What does CC (Courtesy Copy) mean?

I'm writing a business letter, and I was wondering what CC means?

Thank you!

Update:

What kind of copies is it referring to?

12 Answers

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  • 1 decade ago
    Favorite Answer

    CC originally meant Carbon Copy. Before there were photocopiers and computers, if you wanted to make a copy of a document, you would take a piece of carbon paper and stick it between two pieces of typing paper (plain white paper). The carbon paper would have a powdery black substance (the "carbon" stuck to one side which you would face towards the bottom piece of typing paper. You take this paper "sandwich" and roll it into your typewriter. When you typed on the top sheet, the impact of the metal type would cause the black carbon to be transferred from the carbon paper to the sheet underneath. If you needed more than one copy, you just stacked another piece of carbon paper and typing paper underneath. If you made a mistake, you had to roll everything out, take apart your paper sandwich, erase the mistake from each copy (or, in later years, white it out), put the sandwich back together, roll everything back into the typewriter, and continue. Carbon Copy doesn't really have the same connotation as it did back then, so some people started calling it Courtesy Copy, even though it has the same purpose.

    The original should go to the primary person or people to whom it is addressed. Carbon copies are routed to people who need to be kept in the loop as far as what is going on. For example, if you are writing a letter to a client, you may want to CC your boss so your boss knows what is going on.

    And there's also something called a BCC, or Blind Carbon Copy. This is something that is unique to e-mail. Everyone on the BCC line will get a copy of the e-mail, but their e-mail address will not appear on everyone else's copy, so no one else will know that they got the e-mail. This is useful if you want to protect the privacy of the recipient.

  • Erika
    Lv 4
    4 years ago

    Courtesy Copy

  • EMW
    Lv 6
    1 decade ago

    On any letter, if you add the CC: notation at the bottom, you are indicating that you are sending a copy of that same letter to somebody else. For instance, you might write a letter to your insurance agent asking when the company will pay for your loss, and send a copy of the letter to the contractor who has done repair work for you. The point is to let somebody else know what the letter says, and the CC notation lets the first person know that now the second person has also received the letter.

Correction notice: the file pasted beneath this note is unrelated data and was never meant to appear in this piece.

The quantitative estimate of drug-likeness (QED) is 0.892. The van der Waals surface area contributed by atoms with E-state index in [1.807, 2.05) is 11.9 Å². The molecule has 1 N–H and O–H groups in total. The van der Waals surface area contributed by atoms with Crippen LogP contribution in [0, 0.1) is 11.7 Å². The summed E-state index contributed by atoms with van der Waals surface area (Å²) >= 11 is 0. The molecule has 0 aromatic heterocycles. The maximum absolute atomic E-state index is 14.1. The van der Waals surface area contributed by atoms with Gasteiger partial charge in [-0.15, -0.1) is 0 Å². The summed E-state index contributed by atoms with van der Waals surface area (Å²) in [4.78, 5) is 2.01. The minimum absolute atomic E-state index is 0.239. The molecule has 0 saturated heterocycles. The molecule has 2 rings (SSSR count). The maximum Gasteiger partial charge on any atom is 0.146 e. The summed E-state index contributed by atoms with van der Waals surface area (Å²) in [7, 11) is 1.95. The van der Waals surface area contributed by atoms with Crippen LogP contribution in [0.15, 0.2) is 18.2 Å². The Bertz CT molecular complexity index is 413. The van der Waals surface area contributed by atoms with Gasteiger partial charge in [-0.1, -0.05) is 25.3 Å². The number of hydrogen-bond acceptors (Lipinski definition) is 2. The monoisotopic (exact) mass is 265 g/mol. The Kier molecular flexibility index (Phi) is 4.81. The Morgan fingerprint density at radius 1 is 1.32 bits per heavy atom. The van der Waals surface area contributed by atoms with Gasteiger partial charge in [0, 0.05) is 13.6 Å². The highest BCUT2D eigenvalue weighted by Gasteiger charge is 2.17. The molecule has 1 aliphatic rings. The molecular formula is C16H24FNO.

If you were to use BCC instead, you ONLY put the notation on the copy that is going to the second person. BCC means "blind courtesy copy." You are letting the second person know what you told the first, but it's a secret from the first person that you've told the second person.

  • Anonymous
    5 years ago

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    RE:

    What does CC (Courtesy Copy) mean?

    I'm writing a business letter, and I was wondering what CC means?

    Thank you!

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  • 1 decade ago

    CC = Carbon Copy

  • Anonymous
    4 years ago

    Carbon Copy Abbreviation

  • 1 decade ago

    If you are writing to someone about something that may concern the third party in some way, you send them a courtesy copy.

    For example,

    If you are writing to your boss requesting a change of location because you find that the plants nearby you are causing your allergies to act up, you may sent a copy to the person beside you so that they don't think it is their fault that you are moving.

    Not the best example have given, but just to show that you understand that in some way, your communication with another person may effect another person or persons.

  • 1 decade ago

    Let's say your boss dictates a letter to a business associate, but as a courtesy to another business executive who your boss knows, he sends a copy of the letter he sent to the first guy to the second business executive. This is what is known in the trade as a courtesy copy. It is not a different letter. It is simply a copy of the original letter. This is done all the time in business and other professions.

  • 1 decade ago

    Back in the day, it meant carbon copy. Then as now it meant a copy of the letter was being forwarded to another party. The CC: was followed by the name and address of the recipient of the copy. The name followed the CC: and subsequent lines were tabbed to line up vertically.

  • 1 decade ago

    you normally address your letter to the person who needs to act on your letter. people you CC are those who have a need to know or those whom you feel deserve to know about your letter. CC also refers to 'copy furnish' others aside from your addressee.

    cheers

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